Defusing the timebomb of human BSE

Defusing the timebomb of human BSE

July 14, 2001 Belfast News Letter by John Von Radowitz

IT'S not a pleasant thought, but anyone who ate a lot of burgers, meat pies and cheap mince in the 1980s is likely to have been exposed to mad cow disease.

A whole generation of impoverished university students would have fallen into that category. So would a great many children, especially from less well-off families.

Until it was banned from human consumption in 1989, large amounts of brain and spinal cord tissue found its way into beef products like burgers.

Some of it came from animals with BSE, and could potentially pass the disease on to humans in the form of variant CJD.

Many people are almost certainly, to this day, walking around with the infectious agent in their bodies.

The incubation period of vCJD is like a slow-burning fuse. When detonation occurs, perhaps 20 or more years after exposure, the victim will start showing symptoms of dementia, deteriorate rapidly and die within a year.

At present there is no way of telling, or even guessing with any accuracy, how many people may be harbouring the disease.

The only way it can be identified for sure is by examining the brain after death. Less definite diagnosis can be made by analysing a surgically removed piece of brain, or testing the tonsils after their removal.

However, this might soon be about to change. Scientists around the world are racing towards developing routine tests that can detect vCJD in blood or urine. They say vCJD testing might be a real possibility a year from now.

When these tests become available it will have as profound an effect as the introduction of HIV testing.

People who test positive will have to face the prospect of dying at an unknown time in the future of a horrible disease for which there is no cure.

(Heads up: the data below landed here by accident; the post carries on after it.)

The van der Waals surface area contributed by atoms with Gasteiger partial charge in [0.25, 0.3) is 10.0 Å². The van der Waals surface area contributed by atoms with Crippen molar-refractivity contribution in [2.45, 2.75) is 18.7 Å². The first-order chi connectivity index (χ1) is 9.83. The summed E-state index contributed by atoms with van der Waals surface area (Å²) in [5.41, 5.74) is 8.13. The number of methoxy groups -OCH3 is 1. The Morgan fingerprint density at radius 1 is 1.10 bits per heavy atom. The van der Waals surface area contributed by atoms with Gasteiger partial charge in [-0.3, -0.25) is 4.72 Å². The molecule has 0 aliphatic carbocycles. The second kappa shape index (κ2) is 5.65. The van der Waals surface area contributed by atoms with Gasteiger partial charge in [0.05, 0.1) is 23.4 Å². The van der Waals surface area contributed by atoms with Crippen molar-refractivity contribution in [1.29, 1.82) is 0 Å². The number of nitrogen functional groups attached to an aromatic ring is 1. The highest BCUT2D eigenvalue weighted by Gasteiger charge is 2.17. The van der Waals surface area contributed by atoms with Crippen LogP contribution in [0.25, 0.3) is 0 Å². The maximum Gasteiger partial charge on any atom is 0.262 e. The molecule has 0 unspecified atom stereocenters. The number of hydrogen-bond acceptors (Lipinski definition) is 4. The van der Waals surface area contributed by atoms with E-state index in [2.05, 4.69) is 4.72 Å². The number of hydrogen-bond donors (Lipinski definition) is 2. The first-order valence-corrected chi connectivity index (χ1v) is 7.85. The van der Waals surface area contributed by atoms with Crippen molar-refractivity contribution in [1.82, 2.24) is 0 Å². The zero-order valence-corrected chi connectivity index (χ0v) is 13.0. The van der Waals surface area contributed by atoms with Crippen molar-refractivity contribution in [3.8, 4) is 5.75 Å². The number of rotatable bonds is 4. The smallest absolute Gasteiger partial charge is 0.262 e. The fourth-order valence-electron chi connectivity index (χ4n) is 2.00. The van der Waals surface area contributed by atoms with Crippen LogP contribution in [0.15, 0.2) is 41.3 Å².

As occurred with HIV, carriers of vCJD might be feared and discriminated against. They might find it difficult to get life insurance.

Counselling would have to be introduced to help people cope with the shock of a positive diagnosis.

Variant CJD testing would also have a major impact on blood donations. The National Blood Service says blood stocks could fall by 50 per cent as contaminated supplies are discarded and people stop giving blood because of fears of being tested.

The most widely accepted theory is that the disease is spread by rogue prion protein molecules that have changed shape and become dangerous.

Prion is a microscopic protein particle thought to be the infectious agent responsible for scrapie - a fatal disease found in sheep and goats - and other degenerative diseases of the nervous system.

One of the most hopeful techniques has been developed by Swiss scientists working for Serono, Europe's biggest biotech company.

They have exploited the "chain reaction" effect in which rogue prions multiply. The process is speeded up in a test tube by repeatedly incubating rogue prions with "normal" prion protein.

Scientists found the presence of one rogue prion can be exaggerated by using it to alter the shape of large numbers of ordinary prions. Thus the prion is "amplified" to a point where it can be detected.

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